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    1. Ha ha! I liked the bit about the beneficiaries of ‘magnanimous souls’ not genuflecting before them! Like Rachna has pointed out, we give and then expect eternal gratitude and cravenness from those we give. I agree about abstraction being the easier option to actually getting down to do something. MAcro level ‘service’ is always more visible and glamorous, not to speak of — paying. I once had a lady tell me how she was planning to start an NGO for giving free residential education to poor girls. What she was angling for in the whole thing was a plush house where she would live on a ‘decent honorarium’. The money of course would come out of the donations or grants.

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  13. I loved your post. I have had similar experiences during my long Mumbai to Kerala trips. The so-called educated in the AC compartments were so snobbish, now I do not book tickets in them. I feel helpless if I am travelling alone with my children. Its better to talk to more normal people in the Second class sleepers who are more compassionate and polite. No generalisations here.

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    1. Welcome to Cybernag, Latasun 🙂 While I agree that it is more likely we find helpful people in the sleeper class, I have had very good co-travellers in AC coaches too. For someone who gets a migraine pretty regularly, I have suffered on several journeys with considerate people. I remember how once a lady had had her dinner under the aisle light because I was sleeping and the light might have disturbed me. I agree that we can’t generalise, that is why I had put the disclaimer at the outset 🙂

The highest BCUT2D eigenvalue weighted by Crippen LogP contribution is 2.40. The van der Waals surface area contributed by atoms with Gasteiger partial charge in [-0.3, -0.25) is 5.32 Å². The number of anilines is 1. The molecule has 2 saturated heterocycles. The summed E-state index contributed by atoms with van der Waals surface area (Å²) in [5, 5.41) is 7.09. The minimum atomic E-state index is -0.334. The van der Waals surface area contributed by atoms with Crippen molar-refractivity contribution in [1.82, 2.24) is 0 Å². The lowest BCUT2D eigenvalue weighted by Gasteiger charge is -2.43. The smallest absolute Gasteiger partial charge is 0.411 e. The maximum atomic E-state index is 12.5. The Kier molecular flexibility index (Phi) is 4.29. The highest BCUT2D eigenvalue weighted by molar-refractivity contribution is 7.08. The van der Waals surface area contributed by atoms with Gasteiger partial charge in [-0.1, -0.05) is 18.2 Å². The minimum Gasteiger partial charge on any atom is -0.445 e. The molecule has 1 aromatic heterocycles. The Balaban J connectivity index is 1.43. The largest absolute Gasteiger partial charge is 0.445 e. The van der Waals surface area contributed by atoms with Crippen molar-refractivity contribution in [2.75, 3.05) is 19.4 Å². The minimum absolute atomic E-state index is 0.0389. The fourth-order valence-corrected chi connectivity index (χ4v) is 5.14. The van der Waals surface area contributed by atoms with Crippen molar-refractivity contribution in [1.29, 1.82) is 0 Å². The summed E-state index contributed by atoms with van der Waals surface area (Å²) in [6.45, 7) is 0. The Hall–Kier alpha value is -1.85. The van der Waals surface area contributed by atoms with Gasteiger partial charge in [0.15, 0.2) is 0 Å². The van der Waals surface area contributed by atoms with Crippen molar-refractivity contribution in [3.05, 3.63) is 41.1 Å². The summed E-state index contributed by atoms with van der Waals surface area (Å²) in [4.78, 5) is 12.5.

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  14. I remember a quotation attributed , I think to Einstein (I could be wrong) that said something about how he was doing fine till “education” spoilt him. I think the bombastic fellow you mention must have been a brand ambassador for such spoilt types. Today I see more education per se, in illiterate folks with native sense and a great respect for where they come from. Another thing, is this big misconception about what is meant by “Sanskar”. But I must stop before it becomes a post …..

    Excellent post, Zephyr and very timely.

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    1. Thanks for the appreciation, Suranga.
      I would have loved to hear you expound on Sanskar, Suranga! Who better than you? Yes, that fellow must have been a brand ambassador of spoilt brats of the elite kind 🙂 That was one journey that was eventful in every way. The honest labourer is much more dignified than the most educated of people. Of course this is not to tar the rest who are educated in every sense, for there are many of those around too.

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  15. This post is dot on. I walk around a lot of social workers–some are truly extraordinary but many have lost sense that they are only doing a lot of talking, have become egoically proud, tuned out from the Other, and have become aggressive interpersonally. I wince at the irony sometimes. The first important piece of any social reform is self-reform–to keep tilling self, to keep cleaning and softening self, to become more aware of the other. Thank you for this brilliant post. And also thank you for mentioning my guest post on your blog.